Abîme

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An abîme is the geographical term for a vertical shaft in karst terrain that may be very deep and usually opens into a network of subterranean passages.[1]

What is an Abîme[edit]

Formation of an Abîme[edit]

Abîmes are a structure which form late in the life of a limestone cave. They can be 1–10 meters in diameter and up to 50 meters in height vertically. The walls have grooves that serve as a contrast to the smooth nature of the rest of the cave. They are known to lie under heads of stream valleys, sinkholes, or along non-carbonated rocks. Water will occasionally fall down the shaft, creating subterranean waterfalls. Only a small portion of the abîme connects to the rest of the cavern. They can extend to the present water table, while the rest of the cavern lies above it.

Other names[edit]

Abîme are also known as pit caves in the U.S. and pot caves in England. They can also be called domepits, due to the way that looking up from below a dome can be seen and looking down from above a pit is seen. Blue Holes are sinkholes that have filled with water and can occur on land or at sea. In Central America, they are called cenotes.

Fauna[edit]

Invertebrates[edit]

  • Millipede
    1. Can live anywhere in a cave, including on the steep sides of the abîme
    2. They feed on humus and fungi
    3. They have less body pigment, thinner shells, longer legs and antennae, fewer eye facets, and longer sensory bristles then their land dwelling cousins (Moore and Sullivan, 1997)
  • Glowworms
    1. Live on walls and ceilings but can live anywhere inside or outside the cave.
    2. They can control the amount of bioluminescence they release and can glow for 24 hours a day
    3. They use long strings of sticky silk like material as “fishing lines” to capture small bugs
  • Cave Beetles
    1. There are 200+ known species of cave beetles.
    2. They are blind and have no optic nerve along with long appendages and powerful jaws.
    3. They feed on millipedes, other cave beetles, insects and larvae, along with guano and bat carcasses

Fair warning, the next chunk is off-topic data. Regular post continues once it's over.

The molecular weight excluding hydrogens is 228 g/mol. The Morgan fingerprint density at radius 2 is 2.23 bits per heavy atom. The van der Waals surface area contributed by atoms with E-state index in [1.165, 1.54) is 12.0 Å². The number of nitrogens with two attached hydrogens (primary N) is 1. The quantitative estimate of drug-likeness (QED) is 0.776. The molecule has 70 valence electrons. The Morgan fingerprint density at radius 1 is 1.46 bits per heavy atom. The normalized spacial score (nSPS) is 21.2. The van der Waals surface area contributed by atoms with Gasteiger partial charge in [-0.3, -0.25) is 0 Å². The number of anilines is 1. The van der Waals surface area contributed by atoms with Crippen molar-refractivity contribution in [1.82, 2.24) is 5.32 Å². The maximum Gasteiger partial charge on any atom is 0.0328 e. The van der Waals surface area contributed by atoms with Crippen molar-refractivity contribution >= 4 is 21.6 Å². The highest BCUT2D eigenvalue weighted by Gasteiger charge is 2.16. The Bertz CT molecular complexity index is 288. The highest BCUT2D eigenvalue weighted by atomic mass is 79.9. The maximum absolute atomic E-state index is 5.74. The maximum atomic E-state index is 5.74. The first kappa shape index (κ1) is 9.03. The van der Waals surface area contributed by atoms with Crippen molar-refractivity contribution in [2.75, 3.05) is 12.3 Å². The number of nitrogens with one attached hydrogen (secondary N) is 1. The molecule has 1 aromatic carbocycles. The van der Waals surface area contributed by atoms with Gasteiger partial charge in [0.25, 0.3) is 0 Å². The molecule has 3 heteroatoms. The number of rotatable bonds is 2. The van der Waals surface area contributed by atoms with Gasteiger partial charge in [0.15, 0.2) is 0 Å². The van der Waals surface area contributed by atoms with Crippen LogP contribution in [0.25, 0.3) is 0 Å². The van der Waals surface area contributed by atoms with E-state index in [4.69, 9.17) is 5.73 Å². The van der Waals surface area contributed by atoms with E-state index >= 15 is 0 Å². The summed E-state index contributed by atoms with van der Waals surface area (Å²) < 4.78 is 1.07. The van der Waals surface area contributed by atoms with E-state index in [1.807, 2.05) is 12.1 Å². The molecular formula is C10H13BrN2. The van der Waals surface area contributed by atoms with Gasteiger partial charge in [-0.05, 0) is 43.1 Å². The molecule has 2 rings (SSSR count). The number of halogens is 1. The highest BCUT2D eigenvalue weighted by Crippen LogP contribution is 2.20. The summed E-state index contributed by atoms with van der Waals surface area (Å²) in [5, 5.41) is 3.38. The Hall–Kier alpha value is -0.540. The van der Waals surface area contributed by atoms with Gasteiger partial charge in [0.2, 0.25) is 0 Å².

4. Cave beetles are considered troglobites since they live in entire darkness though, they may be seen on the abîme sides
  • Cave Crickets
    1. These crickets migrate between caves and the outside and feed on cave beetles
  • Other species
    1. Spiders
    2. Mites
    3. Ticks
  • Wintering animals
    1. Moths, wasps and ichneumon flies use the areas as wintering ground

Vertebrates[edit]

  • Snakes
  1. These snakes do not normally live in caves but can be found at the entrances to abîmes
  2. Snakes do occasionally fall into sinkholes caused by abîmes
  3. One species of snake uses caves as a hunting ground for bats
  • Bats
  1. Bats use abîmes as an area to enter and leave caves.
  2. They feed the invertebrates with their guano and carcasses
  • Birds
  1. Birds will use the walls as nesting roosts
  2. Examples being cliff swallows, cave swallows, etc.

Recreation[edit]

Rappelling (A.K.A. Pit Caving)[edit]

This is the act of using ropes, harnesses and ladders to descend an abîme. This is the most popular activity besides the actual exploration of caves. It is also the most dangerous activity to do in a cave. The biggest danger comes from using poor ropes and ladders for rappelling down shafts. Many amateurs make this mistake and it leads to the most cave deaths.

Base cave jumping (Cave of Swallows, Mexico)[edit]

An extreme sport and requiring a person too stand at the entrance of an abîme and jump into the opening while pulling a parachute before hitting the cave floor. This is highly dangerous and should only be partaken by those with experience. The Cave of Swallows is the most popular due to its 333 m. (1,094 ft.) freefall drop which is the longest in the Western hemisphere.

Popular Abîme[edit]

  • Cave of Swallows, Mexico
  • Hellhole, West Virginia
  • El Capitan Pit, Prince of Wales Island, Alaska
  • Vrtoglavica Cave, Slovenia
  • Pozzo del Merro, Italy (Deepest blue hole, 392m)

See also[edit]

References[edit]

  1. ^ Whittow, John (1984). Dictionary of Physical Geography. London: Penguin, 1984, p. 11. ISBN 0-14-051094-X.
  • "Cave of Swallows." Wikipedia. Wikimedia Foundation, n.d. Web. 04 Dec. 2015.
  • Jennings, J. N., and J. N. Jennings. Karst Geomorphology. Oxford, UK: B. Blackwell, 1985. Print.
  • Lübke, Anton. The World of Caves. New York: Coward-McCann, n.d. Print.
  • Moore, George William, and G. Nicholas Sullivan. Speleology: Caves and the Cave Environment. St. Louis: Cave, 1997. Print.
  • "Pit Cave." Wikipedia. Wikimedia Foundation, n.d. Web. 04 Dec. 2015.